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Thread: What would cause this?

  1. #1
    Join Date
    May 2010
    Posts
    14

    Default What would cause this?

    What would cause my SB 9 lathe to turn a 0.010" taper over a 7inch piece of bar stock using a live center?

    Thanks Steve

  2. #2
    PeteF Guest

    Default

    Offset tailstock.

  3. #3
    Join Date
    Jun 2004
    Posts
    295

    Default

    Twist in the bed.

  4. #4
    Join Date
    Oct 2005
    Location
    British Columbia
    Posts
    3,449

    Default

    As PeteF said offset tailstock.
    Or perhaps loose bearings in your live center.

  5. #5
    Join Date
    Dec 2009
    Location
    Owensboro KY
    Posts
    3,970

    Default

    all of the above plus an off center center hole, a very dull tool, or a too loose live center.

    To help diagnose the problem you need to turn a piece between centers.

  6. #6
    PeteF Guest

    Default

    Quote Originally Posted by Dr Stan
    To help diagnose the problem you need to turn a piece between centers.
    Isn't that what he has just done?

    The easiest way to check the tailstock is correctly centred is to chuck a rod with a DTI in the chuck. Bring the tailstock up to the DTI and ensure the tailstock is locked to the bed and the friction clamp on the quill is locked. Swing the DTI around the tailstock quill. The DTI should read precisely the same left to right, but will read slightly different top to bottom even on a perfectly adjusted lathe. It is the side to side reading you should be concerned about at this point. If the 2 readings aren't exactly the same you will turn a taper between centres. To adjust, unlock the base and adjust the screws on the base of the tailstock. Re-lock and check. This is an easy check and the most common reason for turning a taper between centres.

    Pete

  7. #7
    Join Date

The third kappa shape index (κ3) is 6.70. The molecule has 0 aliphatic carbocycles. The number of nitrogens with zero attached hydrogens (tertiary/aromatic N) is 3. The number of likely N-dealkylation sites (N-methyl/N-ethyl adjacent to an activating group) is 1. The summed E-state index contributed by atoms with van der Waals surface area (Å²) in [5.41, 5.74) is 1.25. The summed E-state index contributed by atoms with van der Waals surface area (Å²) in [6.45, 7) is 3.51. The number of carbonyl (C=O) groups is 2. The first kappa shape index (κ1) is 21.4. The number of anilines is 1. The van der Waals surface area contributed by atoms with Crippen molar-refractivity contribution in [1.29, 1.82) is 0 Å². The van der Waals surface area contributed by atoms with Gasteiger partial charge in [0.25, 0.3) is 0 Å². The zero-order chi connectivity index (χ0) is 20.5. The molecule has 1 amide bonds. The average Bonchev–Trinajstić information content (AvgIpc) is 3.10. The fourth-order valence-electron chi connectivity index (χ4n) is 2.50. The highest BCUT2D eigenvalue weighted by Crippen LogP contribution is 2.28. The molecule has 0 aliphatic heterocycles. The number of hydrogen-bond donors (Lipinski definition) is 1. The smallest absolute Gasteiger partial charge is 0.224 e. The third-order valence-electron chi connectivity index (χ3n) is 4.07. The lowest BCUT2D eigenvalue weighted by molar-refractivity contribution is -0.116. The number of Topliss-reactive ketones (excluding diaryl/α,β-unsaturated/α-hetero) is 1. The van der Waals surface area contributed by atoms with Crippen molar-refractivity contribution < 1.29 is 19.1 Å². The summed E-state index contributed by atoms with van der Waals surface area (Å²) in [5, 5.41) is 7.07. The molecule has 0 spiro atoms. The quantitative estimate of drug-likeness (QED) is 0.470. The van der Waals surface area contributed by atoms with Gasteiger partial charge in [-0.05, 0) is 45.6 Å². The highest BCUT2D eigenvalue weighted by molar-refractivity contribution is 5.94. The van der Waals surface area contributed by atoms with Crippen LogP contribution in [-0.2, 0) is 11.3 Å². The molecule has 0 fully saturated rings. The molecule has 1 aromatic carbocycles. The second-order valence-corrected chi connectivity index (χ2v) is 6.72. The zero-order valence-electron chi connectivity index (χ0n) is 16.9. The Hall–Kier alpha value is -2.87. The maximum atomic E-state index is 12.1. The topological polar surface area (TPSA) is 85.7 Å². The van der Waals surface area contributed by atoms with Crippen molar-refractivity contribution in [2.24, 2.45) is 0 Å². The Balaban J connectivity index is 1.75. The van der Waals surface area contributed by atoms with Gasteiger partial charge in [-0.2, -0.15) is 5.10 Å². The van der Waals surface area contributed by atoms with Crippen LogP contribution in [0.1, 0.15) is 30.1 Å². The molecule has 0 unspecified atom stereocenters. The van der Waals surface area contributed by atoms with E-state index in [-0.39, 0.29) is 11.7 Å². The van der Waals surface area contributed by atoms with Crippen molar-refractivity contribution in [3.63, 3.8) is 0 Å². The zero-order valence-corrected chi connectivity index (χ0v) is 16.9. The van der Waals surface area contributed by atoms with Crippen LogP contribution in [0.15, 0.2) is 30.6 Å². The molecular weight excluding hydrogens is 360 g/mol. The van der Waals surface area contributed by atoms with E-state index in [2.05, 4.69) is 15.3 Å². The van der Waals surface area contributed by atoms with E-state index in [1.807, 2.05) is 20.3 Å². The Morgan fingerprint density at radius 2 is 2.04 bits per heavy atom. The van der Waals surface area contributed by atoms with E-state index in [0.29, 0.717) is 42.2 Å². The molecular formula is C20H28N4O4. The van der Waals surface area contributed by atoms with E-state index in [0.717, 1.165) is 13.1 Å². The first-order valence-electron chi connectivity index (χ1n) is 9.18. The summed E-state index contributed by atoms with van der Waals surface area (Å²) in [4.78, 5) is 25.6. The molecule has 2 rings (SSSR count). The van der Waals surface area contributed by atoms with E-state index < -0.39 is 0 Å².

May 2010
    Posts
    14

    Default

    Quote Originally Posted by PeteF
    Isn't that what he has just done?

    The easiest way to check the tailstock is correctly centred is to chuck a rod with a DTI in the chuck. Bring the tailstock up to the DTI and ensure the tailstock is locked to the bed and the friction clamp on the quill is locked. Swing the DTI around the tailstock quill. The DTI should read precisely the same left to right, but will read slightly different top to bottom even on a perfectly adjusted lathe. It is the side to side reading you should be concerned about at this point. If the 2 readings aren't exactly the same you will turn a taper between centres. To adjust, unlock the base and adjust the screws on the base of the tailstock. Re-lock and check.

    Pete

    Thanks Pete, I'll give it a try.

  8. #8
    Join Date
    May 2010
    Posts
    14

    Default

    Pete, I think your right. The tail stock seems to be out by about 0.008. I'll try to fine tune it and see if thats the issue. thanks again. Steve

  9. #9
    PeteF Guest

    Default

    Let us know how you go. I'd suggest some of the suggestions above won't in fact cause a taper, but one that may is loose bearings in the live centre. There is a certain gap in bearings, albeit small, that allow them to turn. The pressure of the tool will cause the piece to be forced back and cause a taper (again small unless the bearings are totally crap) just as if the tailstock was slightly off. If you're after ultimate precision you probably want to turn between 2 dead centres and drive the work with a dog. Personally I think it's nit-picking, but the way the lathe geometry is set up that's just the way it works.

    Pete

  10. #10
    Join Date
    Jan 2003
    Location
    Chilliwack, B.C.
    Posts
    9,207

    Default

    -offset headstock-

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